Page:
Will Tenants Ever Find Relief?

Screen Shot 2019-02-26 at 11.38.43 PMThe El Cerrito City Council postponed a decision on a package of tenant protections following almost 4 hours of a presentation and public comment at the February 19th meeting.  The crowd, composed of a majority of single family home landlords, spoke out against “just cause eviction” and “rent control”.  The landlords sported bright yellow tags identifying themselves as “responsible housing providers”, compliments of the California Apartment Association (CAA).  Members of the CAA also circulated a document on rent control, which according to one tenant in the audience, read like “gobblygook.” The photocopied document, without a credited author, basically served as a rant against the Richmond rent control model, citing the high salaries of the department members and overall cost of the program.  Again, a reminder to the reader, the city council agenda that evening did not address rent control, nor were any of the tenant protections remotely similar to that referenced anonymous rent control article. The circulation of this document seemed to be an extension of a scare campaign aimed at single family home landlords.

The study session began when he Affordable Housing Analyst Aissia Ashoori, led the council through a lengthly overview of the tools:   Just Cause for Eviction  Rent Registry  Tenant Relocation triggered by rent increases.

The Powerpoint, which can be accessed at this link, Tenant Protections Presentation  did little to relieve the fears of the numerous landlords worried about creating a new bureaucracy that might ultimately cost them additional money.  A graphic display of the Rent Registry information flow system, intended to collect data on number of rental units, and rental rates, resembled a full size checkerboard.  The number of steps from start to finish were so numerous and burdensome, even those of us in support of a Registry questioned the wisdom of this system.  Council member Fadelli commented in this vain stating  something similar at the close of the presentation .  Ashoori attempted to clarify the process, verbally offering a simpler explanation of the Rent Registry syste.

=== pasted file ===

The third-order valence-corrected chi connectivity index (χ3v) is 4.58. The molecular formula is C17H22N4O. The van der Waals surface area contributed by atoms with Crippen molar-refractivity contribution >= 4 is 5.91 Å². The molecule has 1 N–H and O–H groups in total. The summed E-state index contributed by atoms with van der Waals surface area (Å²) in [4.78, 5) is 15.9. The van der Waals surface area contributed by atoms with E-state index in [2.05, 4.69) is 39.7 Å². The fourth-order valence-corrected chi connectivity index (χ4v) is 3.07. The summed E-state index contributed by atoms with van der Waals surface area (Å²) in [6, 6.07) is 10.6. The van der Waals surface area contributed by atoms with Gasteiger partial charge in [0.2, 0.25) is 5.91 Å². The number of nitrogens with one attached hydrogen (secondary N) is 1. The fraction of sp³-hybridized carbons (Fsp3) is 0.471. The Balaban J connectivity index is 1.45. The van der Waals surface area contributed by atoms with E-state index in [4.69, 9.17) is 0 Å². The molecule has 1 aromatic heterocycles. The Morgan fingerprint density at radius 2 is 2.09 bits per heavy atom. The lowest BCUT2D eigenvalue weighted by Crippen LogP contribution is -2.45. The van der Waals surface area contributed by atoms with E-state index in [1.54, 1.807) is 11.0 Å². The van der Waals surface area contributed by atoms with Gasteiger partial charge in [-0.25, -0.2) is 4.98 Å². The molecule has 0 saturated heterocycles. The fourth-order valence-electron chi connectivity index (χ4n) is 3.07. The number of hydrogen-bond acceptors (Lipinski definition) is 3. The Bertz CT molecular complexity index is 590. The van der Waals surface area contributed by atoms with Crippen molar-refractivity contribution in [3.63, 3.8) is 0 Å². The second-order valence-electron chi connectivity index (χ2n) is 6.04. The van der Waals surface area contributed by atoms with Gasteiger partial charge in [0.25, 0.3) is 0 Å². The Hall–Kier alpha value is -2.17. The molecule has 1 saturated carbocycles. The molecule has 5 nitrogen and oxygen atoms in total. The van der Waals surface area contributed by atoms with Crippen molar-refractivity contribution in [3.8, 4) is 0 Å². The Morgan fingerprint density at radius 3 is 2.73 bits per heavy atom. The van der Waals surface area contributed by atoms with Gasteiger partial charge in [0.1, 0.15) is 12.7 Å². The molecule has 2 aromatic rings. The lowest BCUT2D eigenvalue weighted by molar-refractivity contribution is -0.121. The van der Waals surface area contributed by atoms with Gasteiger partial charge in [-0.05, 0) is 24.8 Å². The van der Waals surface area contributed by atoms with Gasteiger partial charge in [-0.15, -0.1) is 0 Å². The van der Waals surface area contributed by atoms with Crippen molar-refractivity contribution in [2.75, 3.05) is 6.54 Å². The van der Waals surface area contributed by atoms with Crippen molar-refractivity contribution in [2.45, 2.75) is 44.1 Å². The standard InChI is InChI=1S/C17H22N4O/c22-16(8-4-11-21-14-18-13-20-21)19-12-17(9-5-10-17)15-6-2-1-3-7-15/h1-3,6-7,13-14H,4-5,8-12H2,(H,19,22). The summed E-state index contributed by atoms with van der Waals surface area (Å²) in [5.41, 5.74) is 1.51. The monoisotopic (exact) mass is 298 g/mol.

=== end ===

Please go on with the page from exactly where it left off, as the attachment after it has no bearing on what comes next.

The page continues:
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Although the Rent Registry drew a great deal of heat from the landlords, mainly because of the bureaucracy and a potential cost, a Just Cause Eviction Ordinance truly stood front in center as the enemy of the “responsible housing provider”.  Biggest objection:  Landlords claimed that they could not afford the cost of eviction, and that their rentals represented their 401k or retirement plan.

After the meeting I approached one landlord who schooled me on “landlording as a business”. She explained that her rental was an investment and every investment has a risk factor. At some point if the risk factor outweighs the benefit, or in this case the profit, then she, as a smart investor, would simply take her house off the market.  The council heard similar threats from many of the landlords who spoke at public comment.  Just a side bar- the cost for eviction doesn’t change with “just cause”.  What does change is that the landlord can no longer evict for “no cause”.